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Tips on Writing a Technical Resume

Guide to writing technical resume

With tech jobs on the rise and the talent pool not keeping up, you might find yourself looking at a career change and in need of a sturdy and well-structured technical resume.

In this guide, at nichemarket, we’ll take a look at tips and common resume mistakes in writing a technical resume that’ll get you that desired, hard interview, yet of high satisfaction, and outline the best practices for getting the coveted foot in the door!

From the cover letter to the format and experience you list, every detail plays a role in how hiring managers will perceive your ability to do the job. I know it’s daunting to google around for examples of successful resumes, but rest easy, as this will serve as your ultimate guide to writing a solid technical resume.

Let’s get started!

Attention to detail

Imagine you’ve found a product you love, go to its website and find the design outdated, the product description has errors and misspellings, and technical specs are hard to grasp. The same applies to a resume of grammar or spelling mistakes, and you should always quadruple-check for typos and wording.

Unless the product is of high necessity, you might think twice about purchasing, right?

The same logic applies to a resume, especially when applying for a highly specialized job. To make the best first impression, you’ll want to make sure the grammar, punctuation, and content make sense. Have a second or third trusted person look it over for any potential errors and run it through an app like the Hemingway editor to check for readability.

The other area within attention to detail that’s important is the layout and design. Take the time to provide clear headers for information, bold text where needed, and ensure everything lines up in a clean, concise way.

Using a resume template might be helpful here, but it isn’t a strict requirement in the tech world. Just make sure everything looks consistent across the page. Of course, not all job applications should be one-pagers, but it’s becoming an established trend in recent years.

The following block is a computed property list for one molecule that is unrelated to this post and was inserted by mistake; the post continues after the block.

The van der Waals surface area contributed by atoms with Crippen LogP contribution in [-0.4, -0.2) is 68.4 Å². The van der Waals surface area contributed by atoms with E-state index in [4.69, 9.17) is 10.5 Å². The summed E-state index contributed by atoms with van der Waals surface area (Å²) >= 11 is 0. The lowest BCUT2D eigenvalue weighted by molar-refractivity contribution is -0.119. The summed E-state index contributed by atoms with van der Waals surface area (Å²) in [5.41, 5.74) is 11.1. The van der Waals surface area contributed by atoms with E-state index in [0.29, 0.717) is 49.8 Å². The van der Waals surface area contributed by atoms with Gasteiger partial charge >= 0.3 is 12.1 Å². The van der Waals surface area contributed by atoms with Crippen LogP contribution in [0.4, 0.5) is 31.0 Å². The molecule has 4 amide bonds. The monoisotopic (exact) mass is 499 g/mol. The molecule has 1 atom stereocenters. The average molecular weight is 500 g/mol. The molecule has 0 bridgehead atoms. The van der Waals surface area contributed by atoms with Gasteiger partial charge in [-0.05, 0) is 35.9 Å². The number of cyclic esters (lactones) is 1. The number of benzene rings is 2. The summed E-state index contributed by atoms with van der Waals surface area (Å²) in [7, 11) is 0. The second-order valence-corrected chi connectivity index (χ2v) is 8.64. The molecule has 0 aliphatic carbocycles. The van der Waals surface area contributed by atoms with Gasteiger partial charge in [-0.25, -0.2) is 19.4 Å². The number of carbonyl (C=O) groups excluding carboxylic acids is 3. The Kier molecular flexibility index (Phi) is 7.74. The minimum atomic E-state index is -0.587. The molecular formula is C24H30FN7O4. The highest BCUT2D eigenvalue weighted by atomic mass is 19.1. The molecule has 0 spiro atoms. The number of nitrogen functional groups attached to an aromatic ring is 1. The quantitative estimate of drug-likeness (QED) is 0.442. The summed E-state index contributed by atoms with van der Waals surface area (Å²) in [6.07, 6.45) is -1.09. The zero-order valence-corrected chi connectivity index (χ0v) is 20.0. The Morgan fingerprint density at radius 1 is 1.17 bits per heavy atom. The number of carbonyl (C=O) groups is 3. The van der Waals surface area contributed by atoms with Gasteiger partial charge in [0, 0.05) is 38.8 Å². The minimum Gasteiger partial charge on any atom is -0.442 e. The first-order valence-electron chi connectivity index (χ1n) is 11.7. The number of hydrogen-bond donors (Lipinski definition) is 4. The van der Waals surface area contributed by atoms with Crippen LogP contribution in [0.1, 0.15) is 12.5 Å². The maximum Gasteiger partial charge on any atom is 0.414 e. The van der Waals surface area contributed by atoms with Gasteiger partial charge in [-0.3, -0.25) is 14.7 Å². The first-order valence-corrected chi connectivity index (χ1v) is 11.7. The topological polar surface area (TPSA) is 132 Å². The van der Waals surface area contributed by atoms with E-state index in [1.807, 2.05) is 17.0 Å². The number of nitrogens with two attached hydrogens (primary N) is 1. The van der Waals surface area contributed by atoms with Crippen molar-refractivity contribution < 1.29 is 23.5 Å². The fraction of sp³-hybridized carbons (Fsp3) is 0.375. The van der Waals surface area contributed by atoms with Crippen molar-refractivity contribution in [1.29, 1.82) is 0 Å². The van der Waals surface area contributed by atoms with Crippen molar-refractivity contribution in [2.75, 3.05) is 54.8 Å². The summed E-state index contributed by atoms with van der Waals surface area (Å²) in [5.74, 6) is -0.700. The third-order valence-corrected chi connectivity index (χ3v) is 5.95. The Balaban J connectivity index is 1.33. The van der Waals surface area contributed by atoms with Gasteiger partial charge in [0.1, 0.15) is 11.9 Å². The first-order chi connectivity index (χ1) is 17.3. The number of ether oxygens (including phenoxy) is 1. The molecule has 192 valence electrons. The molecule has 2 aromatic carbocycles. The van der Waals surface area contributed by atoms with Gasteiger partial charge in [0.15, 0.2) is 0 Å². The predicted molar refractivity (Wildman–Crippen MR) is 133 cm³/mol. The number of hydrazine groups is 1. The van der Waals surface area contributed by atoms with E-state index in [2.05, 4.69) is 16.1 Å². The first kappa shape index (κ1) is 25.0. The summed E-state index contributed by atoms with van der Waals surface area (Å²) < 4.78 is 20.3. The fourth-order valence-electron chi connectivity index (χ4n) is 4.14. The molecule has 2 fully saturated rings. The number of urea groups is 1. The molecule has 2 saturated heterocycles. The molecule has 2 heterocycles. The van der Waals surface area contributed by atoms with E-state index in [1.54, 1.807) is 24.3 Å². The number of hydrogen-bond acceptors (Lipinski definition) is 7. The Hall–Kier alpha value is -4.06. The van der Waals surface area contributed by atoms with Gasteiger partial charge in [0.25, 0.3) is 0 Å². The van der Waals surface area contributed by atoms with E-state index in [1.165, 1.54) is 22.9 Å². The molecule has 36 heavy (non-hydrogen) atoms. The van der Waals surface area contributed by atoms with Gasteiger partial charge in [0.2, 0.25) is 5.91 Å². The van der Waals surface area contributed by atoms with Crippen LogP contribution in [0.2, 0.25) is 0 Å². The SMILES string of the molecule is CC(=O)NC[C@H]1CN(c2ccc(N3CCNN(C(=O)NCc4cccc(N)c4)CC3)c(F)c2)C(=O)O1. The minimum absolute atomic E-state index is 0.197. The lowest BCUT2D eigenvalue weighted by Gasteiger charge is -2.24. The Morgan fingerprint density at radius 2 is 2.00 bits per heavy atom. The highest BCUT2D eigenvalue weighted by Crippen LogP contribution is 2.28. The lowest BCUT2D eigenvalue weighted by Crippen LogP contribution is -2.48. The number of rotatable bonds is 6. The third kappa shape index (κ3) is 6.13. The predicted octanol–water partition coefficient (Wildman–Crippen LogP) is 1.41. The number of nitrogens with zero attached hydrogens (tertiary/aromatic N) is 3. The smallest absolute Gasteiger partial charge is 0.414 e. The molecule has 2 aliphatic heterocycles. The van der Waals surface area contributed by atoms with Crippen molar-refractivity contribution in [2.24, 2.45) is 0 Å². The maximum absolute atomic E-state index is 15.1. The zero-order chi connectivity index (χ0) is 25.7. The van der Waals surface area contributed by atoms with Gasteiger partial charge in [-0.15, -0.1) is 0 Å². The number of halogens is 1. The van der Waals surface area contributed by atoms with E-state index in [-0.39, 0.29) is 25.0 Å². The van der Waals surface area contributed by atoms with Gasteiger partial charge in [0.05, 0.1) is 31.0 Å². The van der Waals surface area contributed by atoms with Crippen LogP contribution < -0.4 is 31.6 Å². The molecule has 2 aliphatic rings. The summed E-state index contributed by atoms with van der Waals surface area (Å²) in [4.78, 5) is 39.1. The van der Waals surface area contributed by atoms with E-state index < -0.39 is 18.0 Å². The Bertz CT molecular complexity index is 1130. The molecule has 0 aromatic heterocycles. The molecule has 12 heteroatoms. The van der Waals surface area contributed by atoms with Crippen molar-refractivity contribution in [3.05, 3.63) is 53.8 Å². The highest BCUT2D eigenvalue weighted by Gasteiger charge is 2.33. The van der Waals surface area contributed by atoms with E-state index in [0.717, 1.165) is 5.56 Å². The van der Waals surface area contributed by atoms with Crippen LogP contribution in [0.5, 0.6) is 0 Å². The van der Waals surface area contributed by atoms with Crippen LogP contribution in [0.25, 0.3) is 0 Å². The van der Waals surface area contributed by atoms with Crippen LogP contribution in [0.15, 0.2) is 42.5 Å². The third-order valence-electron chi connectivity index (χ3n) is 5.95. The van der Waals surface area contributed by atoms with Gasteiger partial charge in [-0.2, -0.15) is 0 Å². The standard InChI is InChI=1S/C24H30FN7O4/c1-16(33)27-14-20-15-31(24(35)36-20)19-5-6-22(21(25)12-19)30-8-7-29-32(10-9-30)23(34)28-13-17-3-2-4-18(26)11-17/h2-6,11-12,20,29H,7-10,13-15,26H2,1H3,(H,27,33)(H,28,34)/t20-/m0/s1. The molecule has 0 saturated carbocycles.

First impressions do matter, and you want to start the interview process with your best foot forward.

Include a cover letter

There’s a myth circulating the web that hiring managers don’t read cover letters.

While some hiring managers might not read them, others will, and you’ll want to account. So make sure you put effort into yours! This is an opportunity to drive home the value you bring to the role with a couple of crucial facts.

  • Do not rehash your resume!
  • Use your cover letter to showcase that you understand the problem they need to solve and how you can help.
  • Touch on the newly-established “COVID normal”, ability to work from home or have a nomadic lifestyle and do a better job than people do in an office.
  • If you don’t have direct experience for the role, you’re applying for. Don’t stress it!
  • You add value by being a problem solver and a quick learner. What you might lack in professional experience you make up for in hitting the ground running, freelance experience, or in portfolio projects you’ve built in your spare time. This all shows initiative and is of value for a prospective employer. So include this instead.
  • Remember to show the value you bring to the table, but do it concisely, to the point, and in a conversational manner. You want to respect the hiring manager’s time and show that you communicate well. Think big picture, too. Save the details of your previous work for the interview.

Format is key

Make it easy for the hiring manager to read your resume. Part of solid staff and business performance is the swift recruitment process, especially with advancements in resume parsing technology and applicant tracking systems.

The format makes all the difference. The tech industry is more concerned with relevance and experience than education, but it doesn’t mean you shouldn’t include training such as online courses on your resume. Stick with the tried-and-true reverse chronological order.

Technical resumes are also unique in that you’ll often include a section on technical skills and describe your proficiency in each. Here are the sections you must have on a classic resume to make it to and pass the interview.

Include Contact Info: Bold, front & centre

You will be surprised at how often resumes don’t include obvious ways to get a hold of applicants. This information should be the front, centre, and somewhere at the top of your resume.

Be sure to include:

  • Name
  • Phone Number
  • Email
  • Links to a portfolio, Linkedin, Github (if applicable)

Suppose you don’t have an online portfolio yet. Start one. Whether you’re a web developer or an IT specialist, it’s a great way to include more relevant information on your abilities. They say the resume serves as a postage stamp with very little room for detail.

Use your portfolio to expand on your relevance for the role.

Describe what you bring to the new role

This might take two forms and can either be a summary or an aim. The resume summary is for someone who has years of experience in the field and who can show how their experience equates to value in the new role. Surely a CTO will ask a lot on a follow-up interview, but you need to highlight details in advance.

Here’s a great resume summary example: